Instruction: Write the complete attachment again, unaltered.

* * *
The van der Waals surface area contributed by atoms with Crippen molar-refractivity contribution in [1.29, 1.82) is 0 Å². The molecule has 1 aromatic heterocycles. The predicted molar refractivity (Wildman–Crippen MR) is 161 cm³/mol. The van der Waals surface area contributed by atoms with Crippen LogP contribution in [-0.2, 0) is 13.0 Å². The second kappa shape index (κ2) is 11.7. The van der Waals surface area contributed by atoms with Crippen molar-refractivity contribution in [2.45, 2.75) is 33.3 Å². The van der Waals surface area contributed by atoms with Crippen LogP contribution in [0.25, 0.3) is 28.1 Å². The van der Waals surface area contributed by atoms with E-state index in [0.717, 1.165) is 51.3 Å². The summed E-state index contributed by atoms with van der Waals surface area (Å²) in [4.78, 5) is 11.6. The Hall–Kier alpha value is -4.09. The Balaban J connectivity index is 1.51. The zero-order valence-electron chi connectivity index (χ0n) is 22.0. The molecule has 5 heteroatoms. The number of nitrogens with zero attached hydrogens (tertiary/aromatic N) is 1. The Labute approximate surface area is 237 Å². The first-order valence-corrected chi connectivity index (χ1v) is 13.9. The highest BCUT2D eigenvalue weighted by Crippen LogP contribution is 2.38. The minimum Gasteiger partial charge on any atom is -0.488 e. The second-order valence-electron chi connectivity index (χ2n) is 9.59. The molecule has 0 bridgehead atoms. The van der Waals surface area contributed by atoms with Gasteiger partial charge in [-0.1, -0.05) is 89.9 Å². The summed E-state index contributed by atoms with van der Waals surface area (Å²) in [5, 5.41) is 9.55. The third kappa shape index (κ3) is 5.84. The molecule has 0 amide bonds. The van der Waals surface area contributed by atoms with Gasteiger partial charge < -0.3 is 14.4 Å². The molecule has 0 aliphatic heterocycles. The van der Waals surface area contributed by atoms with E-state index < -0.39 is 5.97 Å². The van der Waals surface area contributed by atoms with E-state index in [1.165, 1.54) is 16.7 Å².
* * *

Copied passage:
The van der Waals surface area contributed by atoms with Crippen molar-refractivity contribution in [1.29, 1.82) is 0 Å². The molecule has 1 aromatic heterocycles. The predicted molar refractivity (Wildman–Crippen MR) is 161 cm³/mol. The van der Waals surface area contributed by atoms with Crippen LogP contribution in [-0.2, 0) is 13.0 Å². The second kappa shape index (κ2) is 11.7. The van der Waals surface area contributed by atoms with Crippen molar-refractivity contribution in [2.45, 2.75) is 33.3 Å². The van der Waals surface area contributed by atoms with Crippen LogP contribution in [0.25, 0.3) is 28.1 Å². The van der Waals surface area contributed by atoms with E-state index in [0.717, 1.165) is 51.3 Å². The summed E-state index contributed by atoms with van der Waals surface area (Å²) in [4.78, 5) is 11.6. The Hall–Kier alpha value is -4.09. The Balaban J connectivity index is 1.51. The zero-order valence-electron chi connectivity index (χ0n) is 22.0. The molecule has 5 heteroatoms. The number of nitrogens with zero attached hydrogens (tertiary/aromatic N) is 1. The Labute approximate surface area is 237 Å². The first-order valence-corrected chi connectivity index (χ1v) is 13.9. The highest BCUT2D eigenvalue weighted by Crippen LogP contribution is 2.38. The minimum Gasteiger partial charge on any atom is -0.488 e. The second-order valence-electron chi connectivity index (χ2n) is 9.59. The molecule has 0 bridgehead atoms. The van der Waals surface area contributed by atoms with Gasteiger partial charge in [-0.1, -0.05) is 89.9 Å². The summed E-state index contributed by atoms with van der Waals surface area (Å²) in [5, 5.41) is 9.55. The third kappa shape index (κ3) is 5.84. The molecule has 0 amide bonds. The van der Waals surface area contributed by atoms with Gasteiger partial charge < -0.3 is 14.4 Å². The molecule has 0 aliphatic heterocycles. The van der Waals surface area contributed by atoms with E-state index < -0.39 is 5.97 Å². The van der Waals surface area contributed by atoms with E-state index in [1.165, 1.54) is 16.7 Å².